Now before your pitchforks all come out with accusatory expletives of my heresy for questioning the manager, let me say that I am immensely thankful for how he has played his part in making us one of the elite clubs in Europe. He’s won trophies, he’s operated under financial constraints, all whilst doing it with a dignity that can be commended in my opinion. Regardless of when he leaves and how he leaves, I don’t think his legacy at the club can be tarnished by modern day Arsenal and the success or not that we have.

Having said that, I want to treat my question without any prejudice one way or another, positive or negative in favour of the manager. That question – is he capable of winning us another league title – is one that warrants debate I feel.

This isn’t the time to say “who else then?” or “he’s a better manager than you could ever be” or even flippant responses like “technically yes. He has the rest of this season and two more afterwards on his contract”. Flippant remarks like that don’t really advance any sort of debate in my opinion. You could say that Newcastle United could still win the league, if they won every single one of their remaining games this season, but it’s extremely unlikely at this stage.

Treat the question in isolation. Deal with facts. That’s the mantra I’m going to try to adopt in my thinking on this subject. Is Arsène Wenger capable of winning us another league?

Tactically
I’m not so sure. There has certainly been more of a visible change in Arsène’s approach to games, tinkering with player positions and trying different styles depending on the opposition. But at seven games into the season and with four draws and a defeat, it’s difficult to argue that he’s adapted to suit the scenario with a degree of success. No doubt we’ve seen improvement on this front, but I still don’t see him as being able to affect a game as much as some of his more irritating counterparts at other clubs.

His substitutions certainly leave a lot to the imagination when it comes to what his though process is. That is one of the most visible influencers on a game that a manager can have and at the weekend the surprise hooking of Cazorla left many scratching their heads. It’s become a bit of a running joke in Block 5 where I sit that the chatter turns to who he will bring on in the 75th minute, such is the predictable nature, so you can hardly say he nails his subs each time. However, one can’t overlook the number of injuries we’ve sustained in games this season and recognised that he has on occasions, had his hand forced like against the Spuds.

Depth
There’s nothing that can be done about it at this very moment in time, but the fact that Arsène is the chief protagonist in the failure to secure enough defensive cover that has left us so woefully short this season, cannot be overlooked. We seem to be perpetually one injury away from a crisis. And this is not a season alone in this issue. Last year it was the finger-crossing of keeping Giroud for that was at the forefront of our worry. This year we also have that defensive midfield enforcer/ball-winner that we are lacking in sufficient quality. We seem to go into every season a little bit short in some areas and I have lost count of the number of times that friends have said Arsenal are just “two or thee short” of a title challenge. To have that happen once is unfortunate, for that to be the case for four or five seasons is a question for the football management at the club.

The thing is, Arsène has actually built a decent squad this season. We’ve got depth the likes I don’t think we’ve ever had. Our quality from one to 11 may not be near the standard of The Invincbles, but I’ve previously looked (and blogged) about the squad for the Invincible’s and when you get beyond the first 14, the quality was nowhere near as good as it is now. We have all the attributes of a really good – almost title winning – large squad. We just don’t have the attributes of a title winning first 14.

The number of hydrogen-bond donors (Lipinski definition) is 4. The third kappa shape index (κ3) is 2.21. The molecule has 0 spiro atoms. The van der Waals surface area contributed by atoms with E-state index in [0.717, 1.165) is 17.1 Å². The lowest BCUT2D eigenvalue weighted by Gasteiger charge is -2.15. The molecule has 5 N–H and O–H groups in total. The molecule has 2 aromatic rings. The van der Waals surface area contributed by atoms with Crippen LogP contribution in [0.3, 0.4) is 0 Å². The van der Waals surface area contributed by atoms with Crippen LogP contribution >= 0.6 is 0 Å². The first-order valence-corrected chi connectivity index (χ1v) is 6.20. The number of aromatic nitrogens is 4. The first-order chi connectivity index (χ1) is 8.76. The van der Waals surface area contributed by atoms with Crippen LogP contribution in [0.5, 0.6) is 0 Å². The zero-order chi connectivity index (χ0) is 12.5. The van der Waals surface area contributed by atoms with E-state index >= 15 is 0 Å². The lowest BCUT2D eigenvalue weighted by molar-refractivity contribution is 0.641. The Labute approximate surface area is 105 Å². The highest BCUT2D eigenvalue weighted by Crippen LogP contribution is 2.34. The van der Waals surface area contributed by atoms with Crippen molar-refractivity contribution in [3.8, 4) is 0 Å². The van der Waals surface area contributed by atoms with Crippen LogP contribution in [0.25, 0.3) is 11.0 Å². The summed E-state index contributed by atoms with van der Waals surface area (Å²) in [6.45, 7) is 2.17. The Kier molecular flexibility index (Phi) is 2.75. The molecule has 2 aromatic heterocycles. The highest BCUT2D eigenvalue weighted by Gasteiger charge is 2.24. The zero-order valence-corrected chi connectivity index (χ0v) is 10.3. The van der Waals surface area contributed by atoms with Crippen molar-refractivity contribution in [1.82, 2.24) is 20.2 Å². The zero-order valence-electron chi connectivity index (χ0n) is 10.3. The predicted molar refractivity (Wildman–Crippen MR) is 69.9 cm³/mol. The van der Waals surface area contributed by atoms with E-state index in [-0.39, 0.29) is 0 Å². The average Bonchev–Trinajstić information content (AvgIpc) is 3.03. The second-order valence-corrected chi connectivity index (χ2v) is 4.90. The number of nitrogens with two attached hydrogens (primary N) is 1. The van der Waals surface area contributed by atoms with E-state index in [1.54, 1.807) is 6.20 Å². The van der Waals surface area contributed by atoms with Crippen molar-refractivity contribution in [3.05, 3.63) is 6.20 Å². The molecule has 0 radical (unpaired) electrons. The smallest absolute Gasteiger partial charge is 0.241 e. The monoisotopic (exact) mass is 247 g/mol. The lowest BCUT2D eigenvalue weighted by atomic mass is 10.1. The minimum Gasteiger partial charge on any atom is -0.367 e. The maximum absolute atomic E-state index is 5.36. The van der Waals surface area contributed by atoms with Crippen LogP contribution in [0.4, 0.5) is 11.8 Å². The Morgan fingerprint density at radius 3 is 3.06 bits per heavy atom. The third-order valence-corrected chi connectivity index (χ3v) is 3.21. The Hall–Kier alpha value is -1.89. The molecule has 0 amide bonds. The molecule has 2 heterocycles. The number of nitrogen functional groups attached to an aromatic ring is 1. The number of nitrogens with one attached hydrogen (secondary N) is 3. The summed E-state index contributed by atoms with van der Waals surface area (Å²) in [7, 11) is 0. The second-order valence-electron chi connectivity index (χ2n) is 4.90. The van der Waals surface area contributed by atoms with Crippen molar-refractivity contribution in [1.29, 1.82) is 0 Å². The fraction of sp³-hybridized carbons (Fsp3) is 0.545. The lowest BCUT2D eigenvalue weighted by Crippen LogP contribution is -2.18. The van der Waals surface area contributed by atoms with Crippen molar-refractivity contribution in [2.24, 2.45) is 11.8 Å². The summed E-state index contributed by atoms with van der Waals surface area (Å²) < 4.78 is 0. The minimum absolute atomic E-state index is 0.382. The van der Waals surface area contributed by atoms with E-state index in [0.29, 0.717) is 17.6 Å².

Fitness
The teams ability for key players to remain fit for long periods is a question that no Arsenal fan can get away from. It’s been said by so many that the numbers of injuries we get season-after-season cannot be put down to ‘bad luck’ when it happens with such frequency. There are plenty of theories about why it happens, with style of play one school of thought, but if that truly is the case then why haven’t we changed our philosophy? People will say you can win the league with that ‘tiki-taka’ philosophy, but I wonder which league, maybe the Spanish where contact is less prevalent?

If that is true, and that our style of play in our league means we pick up lots of injuries, then the manager must surely consider changing it if my original question (can Arsène still win us a league?) is to be answered with a resounding ‘yes’.

The other school of thought is that greater rotation of players will allow more players to be fresher and therefore less susceptible to injury. But we all know that Arsène is an advocate for continuity in his first eleven. We’ve certainly seen more rotation in the team this year, but it has been enforced to an extent so far this season, because of the volume of injuries we have.

Whatever your opinion of whether Arsène can win us a league title again or not, it’s hard not to argue that this is an area to which you can’t not lead yourself towards thinking “no he cannot” I’m afraid.

Competition
Is the competition so overly bloated with megastars as a result of the financial doping of the oil whores, that a time in which any club not spunking the GDP of a small country on player acquisition, is effectively left with an impossible task to win a league title?

Thankfully on this topic there is a chink of light. Fergie, for all of his faults (being an irksome individual his primary one), was able to carve out a championship winning side amongst the Petro-dollar period a few times. That gives us hope that the right formula can be achieved in amongst the evil that permeates through the elite of our national game. And hey, had we had a Welbeck or a fit Walcott at the end of last season, perhaps Arsène could have continued the trend?

Whatever side you fall on in relation to my original question of Wenger’s capability to win a league, even the most ardent Wenger apologist or Arsène Outist will agree that there are a number of variables that make the league the single most difficult trophy to acquire. I can see both sides, but as most football fans I come across in real life, I flit between the two depending on recent results, mood, etc. perhaps inevitably after the weekends result and subsequent dejection I find myself thinking that perhaps his time has been and gone. Perhaps the game has evolved and Arsène isn’t capable of delivering a modern day Premier League trophy? Perhaps the game is no longer about finding the best 11 and playing them for every match in the season?

I’m fickle. I’ll admit it. I’ll have changed my tune at Christmas if we’ve embarked on a 10 game unbeaten run and are a few points off top spot. But that’s a fans prerogative I guess.

See you tomorrow.